e hands and ownership of different parties in England and Virginia, until they came at length into Howe's continuation of Stowe's chronicles of England. We have no record showing that Newport ever that year to the Colony. After his return to England from Virginia in December, 1611, and his subs. Newport was a seafaring man sailing out of England, and was never in the Colony after 1611, and relatione at all to his contract with you in England. * * * He hath alsoe brought with him aboute ne Captain Nathaniel Butler was sent out from England to the Colony as a kind of public inspector ar, and in that year he formulated and sent to England a list of charges, separately numbered, not o 1608, and of course before Smith returned to England, he published in quarto form in London, A truid Collony, to a worshipfull friend of his in England, &a., &c. I have never seen this Relation. no doubt that on one of his early returns to England from Virginia, He sailed to and fro many t[3 more...]
Southern Historical Society Papers, Volume 10. (ed. Reverend J. William Jones), Diary of Rev. J. G. Law. (search)
excuse myself, but conscience reproves me. Captain Gennette was to day elected Major, and Mr. Haskell chaplain of the regiment. Why was the election held on the Sabbath? July 8th.--Drilled in skirmish drill for about two hours this morning. Very warm day. Suffered from the heat. Cleaned my gun, and read Plutarch's comparison of the lives of Numa and Lycurgus. July 11th.--Received from home some flannel shirts and letters. Spent the day playing chess, reading Macauley's History of England, and drilling. Drilled in skirmish drill for four hours this morning, and bayonet exercise in the evening. July 12th.--On picket guard for twenty-four hours. Carried Macauley along, and read one hundred and twenty pages during the intervals of relief. Sunday, July 14th.--Regimental guard mounting this morning for the first time. It really seemed like a desecration of the Sabbath, the band playing lively airs, and the officer of the day passing the guard in review. I miss the chimin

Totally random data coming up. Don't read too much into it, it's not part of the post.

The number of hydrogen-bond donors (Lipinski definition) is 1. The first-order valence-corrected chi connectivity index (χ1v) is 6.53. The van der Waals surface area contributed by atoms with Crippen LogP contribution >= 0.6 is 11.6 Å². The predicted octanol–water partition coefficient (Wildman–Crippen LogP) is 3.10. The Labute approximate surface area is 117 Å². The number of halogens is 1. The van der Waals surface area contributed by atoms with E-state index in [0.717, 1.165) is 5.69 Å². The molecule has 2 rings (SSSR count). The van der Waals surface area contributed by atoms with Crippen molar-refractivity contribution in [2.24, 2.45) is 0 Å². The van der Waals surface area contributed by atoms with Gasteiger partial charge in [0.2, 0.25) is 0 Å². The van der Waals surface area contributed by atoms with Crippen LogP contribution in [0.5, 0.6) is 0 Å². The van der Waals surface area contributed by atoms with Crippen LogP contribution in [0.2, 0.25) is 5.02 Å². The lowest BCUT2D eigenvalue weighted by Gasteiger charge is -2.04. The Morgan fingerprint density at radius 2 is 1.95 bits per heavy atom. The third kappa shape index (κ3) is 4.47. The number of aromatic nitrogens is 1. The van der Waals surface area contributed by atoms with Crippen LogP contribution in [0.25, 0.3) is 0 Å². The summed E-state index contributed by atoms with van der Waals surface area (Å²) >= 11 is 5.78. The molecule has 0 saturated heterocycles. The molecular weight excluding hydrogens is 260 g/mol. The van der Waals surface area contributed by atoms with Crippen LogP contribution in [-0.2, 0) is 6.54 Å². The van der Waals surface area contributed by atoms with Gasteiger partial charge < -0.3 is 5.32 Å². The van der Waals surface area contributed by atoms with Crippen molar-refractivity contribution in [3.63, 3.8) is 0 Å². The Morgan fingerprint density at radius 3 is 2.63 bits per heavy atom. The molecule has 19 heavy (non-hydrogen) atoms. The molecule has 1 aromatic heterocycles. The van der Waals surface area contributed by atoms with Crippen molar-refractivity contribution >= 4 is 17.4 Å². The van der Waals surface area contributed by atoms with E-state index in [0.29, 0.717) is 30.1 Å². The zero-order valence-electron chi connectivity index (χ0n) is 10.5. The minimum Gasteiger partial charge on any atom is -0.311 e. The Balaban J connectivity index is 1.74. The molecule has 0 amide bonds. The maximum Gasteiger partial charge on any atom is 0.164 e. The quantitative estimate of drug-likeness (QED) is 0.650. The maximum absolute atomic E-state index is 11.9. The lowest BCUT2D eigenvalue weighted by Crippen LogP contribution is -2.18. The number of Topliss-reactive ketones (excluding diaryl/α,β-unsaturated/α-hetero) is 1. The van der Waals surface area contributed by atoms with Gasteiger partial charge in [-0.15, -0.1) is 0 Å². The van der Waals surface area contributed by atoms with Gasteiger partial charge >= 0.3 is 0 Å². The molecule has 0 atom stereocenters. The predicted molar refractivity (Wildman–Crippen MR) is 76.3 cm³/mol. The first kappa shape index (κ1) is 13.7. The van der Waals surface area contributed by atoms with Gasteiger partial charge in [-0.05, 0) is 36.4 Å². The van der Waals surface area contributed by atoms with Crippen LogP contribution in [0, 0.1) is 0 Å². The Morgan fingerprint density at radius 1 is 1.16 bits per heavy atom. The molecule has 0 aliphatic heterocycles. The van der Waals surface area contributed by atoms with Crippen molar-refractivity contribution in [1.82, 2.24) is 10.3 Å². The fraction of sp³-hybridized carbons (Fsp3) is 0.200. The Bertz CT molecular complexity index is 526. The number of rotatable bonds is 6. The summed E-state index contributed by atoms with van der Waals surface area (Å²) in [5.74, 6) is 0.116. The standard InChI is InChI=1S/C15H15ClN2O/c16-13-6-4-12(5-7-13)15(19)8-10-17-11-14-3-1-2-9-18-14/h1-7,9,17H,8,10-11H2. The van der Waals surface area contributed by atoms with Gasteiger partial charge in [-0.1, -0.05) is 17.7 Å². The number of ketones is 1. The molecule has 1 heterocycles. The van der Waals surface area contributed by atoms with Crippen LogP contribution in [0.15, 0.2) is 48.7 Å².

Southern Historical Society Papers, Volume 10. (ed. Reverend J. William Jones), Editorial paragraphs. (search)
e keep in our minds and in our hearts remembrance of these things, and affection for the actors in that great war drama, but ere the survivors pass away and nothing but tradition remain to those who come after us, let us make our record of these military events. The day will come when this great Union of States will recognize the wondrous glories of the late civil strife; then the names of our heroes will be inscribed on the common roll of illustrious sons worthy of love and reverence. In England, the White and Red Roses of York and Lancaster bloom on the same stem, and the genius and services of Cavalier and Roundhead, of Jacobite and Hanoverian, each working out the destinies of this nation in his own way and according to his own conscience, are equal now in public honor and remembrance, and if from English history the names of so called English traitors were stricken off, much of her glorious record would be lost. Our Southern communities, self confident, in some respect careles